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Buffaloe adds to martial arts success

South Boston News
Chris Buffaloe getting in the stick-it and move fight plan.
SoVaNow.com / April 15, 2020
Kyokushin Karate U.S. champion and Hollister, N.C. resident Chris Buffaloe added to his list of martial arts accomplishments when he recently defeated Dustin Stanley by unanimous decision in MMA action at Rocket Combat Sports/ Battle at the Hornet’s Nest 3 in Orange.

The fight went all three rounds with Buffaloe taking a 30-27 decision. Buffaloe, whose dad Kenneth is from the Lumbee Nation Tribe and whose mom is of the Haliwa-Saponi Tribe, said he’s been around martial arts his entire life, but this was his first career win in MMA fighting using the martial arts style of Muay Thai.

“Well, my dad had trained in Kyokushin Karate and he’s been training in that for I think 50 or 55 years, so [as] I grew up the first time I was exposed to it was my dad,” Buffaloe said. “I kind of grew up around [martial arts], it wasn’t anything special just what I did. And he saw that I took a liking to it, so he helped mentor me through it.”

Buffaloe said what inspired him to take up Muay Thai, the art form used to capture the MMA win, was his interest in how the two forms were similar.

“Kyokushin Karate and Muay Thai are very similar in that there’s full contact and the way they fight are very similar, though there are slight differences,” Buffaloe explained. “So the sport and the fighting aspect of it intrigued me. It’s a different fighting form and ultimately I feel like fighting and training in Muay Thai along with or combined with Kyokushin Karate makes me more of a complete martial artist.”

Buffaloe began training at Kanpichit Super Rhino Muay Thai Gym in Clarksville under the guidance of gym owner Ken Armstrong about a year and a half ago. Buffaloe says finding the gym in Clarksville happened on a whim, one he is thankful for.

“Finding Ken was very fortunate,” Buffaloe said. “My mom and dad went to Virginia on a Sunday just to go sightseeing and happened to stumble upon Clarksville. They had never been there and so they went through Clarksville and as they were leaving happen to spot the gym.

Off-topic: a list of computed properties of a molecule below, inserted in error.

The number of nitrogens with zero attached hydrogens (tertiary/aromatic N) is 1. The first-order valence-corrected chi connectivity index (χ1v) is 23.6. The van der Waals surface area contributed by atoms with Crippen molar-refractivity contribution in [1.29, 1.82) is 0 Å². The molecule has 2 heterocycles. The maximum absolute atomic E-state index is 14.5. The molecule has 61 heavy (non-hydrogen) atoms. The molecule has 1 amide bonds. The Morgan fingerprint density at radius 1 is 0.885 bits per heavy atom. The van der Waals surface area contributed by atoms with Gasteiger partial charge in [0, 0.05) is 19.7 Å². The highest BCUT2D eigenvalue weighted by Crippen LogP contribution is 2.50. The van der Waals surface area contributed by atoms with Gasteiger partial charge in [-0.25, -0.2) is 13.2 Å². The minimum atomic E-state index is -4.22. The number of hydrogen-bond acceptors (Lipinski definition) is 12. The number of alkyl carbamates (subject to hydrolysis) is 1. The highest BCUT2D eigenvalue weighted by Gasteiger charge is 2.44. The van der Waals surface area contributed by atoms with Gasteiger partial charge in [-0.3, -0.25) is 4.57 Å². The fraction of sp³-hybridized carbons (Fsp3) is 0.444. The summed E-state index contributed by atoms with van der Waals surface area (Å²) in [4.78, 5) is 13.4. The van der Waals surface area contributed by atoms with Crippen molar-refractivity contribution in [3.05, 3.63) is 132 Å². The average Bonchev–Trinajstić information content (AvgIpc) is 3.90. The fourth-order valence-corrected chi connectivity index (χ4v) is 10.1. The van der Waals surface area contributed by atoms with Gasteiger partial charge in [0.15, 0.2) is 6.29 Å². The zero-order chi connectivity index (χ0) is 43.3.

“So my dad went back, and the next time we came back they brought me and I met Ken and everybody and I train there and from there it just took off. I’ve been training there for about a year and a half now.” Buffaloe also teaches Kyokushin Karate at the gym.

Homeschooled from the fifth grade until graduation, Buffaloe said his plan for the fight with MMA opponent Stanley was simple — strike and move.

“We had watched some footage of a previous fight and we noticed that he (Stanley) was very punch oriented, very strong in his punching, but he really didn’t have too much variety in what he could do,” Buffaloe said. “So the basic plan was just stay away, and then use my kicks to set up the punches and just keep it as a fight I could pick my shots in.”

The plan went well as Buffaloe would deliver a shot and then set up for the next attack.

“I was using my speed to move in and connect my hits, and also my footwork and speed to move out,” Buffaloe continued. “So every time he threw a counter, I was already back out moving trying to set up my next attack — basically a stick-and-move fight plan.”

“Out of three rounds the guy only probably put his hands on him twice, maybe three times,” explained Armstrong, Buffaloe’s mentor. “He didn’t really touch Chris.”

Like every other athlete and sport across the globe, Buffaloe has had to deal with the challenges of the coronavirus pandemic. Happily, he has had a gym to work out in private during this time of social distancing.

“My dad and I are very fortunate in a time like this that we have a gym next to our house,” Buffaloe noted. ”So I still get to train every day just like it was normal. And I’m so thankful he’s keeping me up to shape. And the training is going as if nothing else happened.”

Like a lot of college students, Buffaloe juggles online classes with his workouts. Buffaloe attends Nash Community College and until recently was primarily an on-campus student.

“Online classes for right now,” Buffaloe said of the current situation. “I’m taking up sports science. Body mechanics and how the body works; better nutrition.

“So with the knowledge you can use it to be a coach, a life coach, or a personal trainer or something like that. I was going on campus Monday through Thursday.”

Buffaloe and Armstrong say that as soon as the all-clear message with COVID-19 comes, he will be looking to compete again.

“After he fought this last fight, promoters have been burning my phone up on Facebook, and my personal phone wanting Chris to fight,” Armstrong said.

Buffaloe says for right now, that’s where his energies are focused — just fighting and seeing if MMA can become a career for him.

“Right now I’m just focused on fighting but that is the goal. However long I can and whatever it takes to get there,” Buffaloe said.





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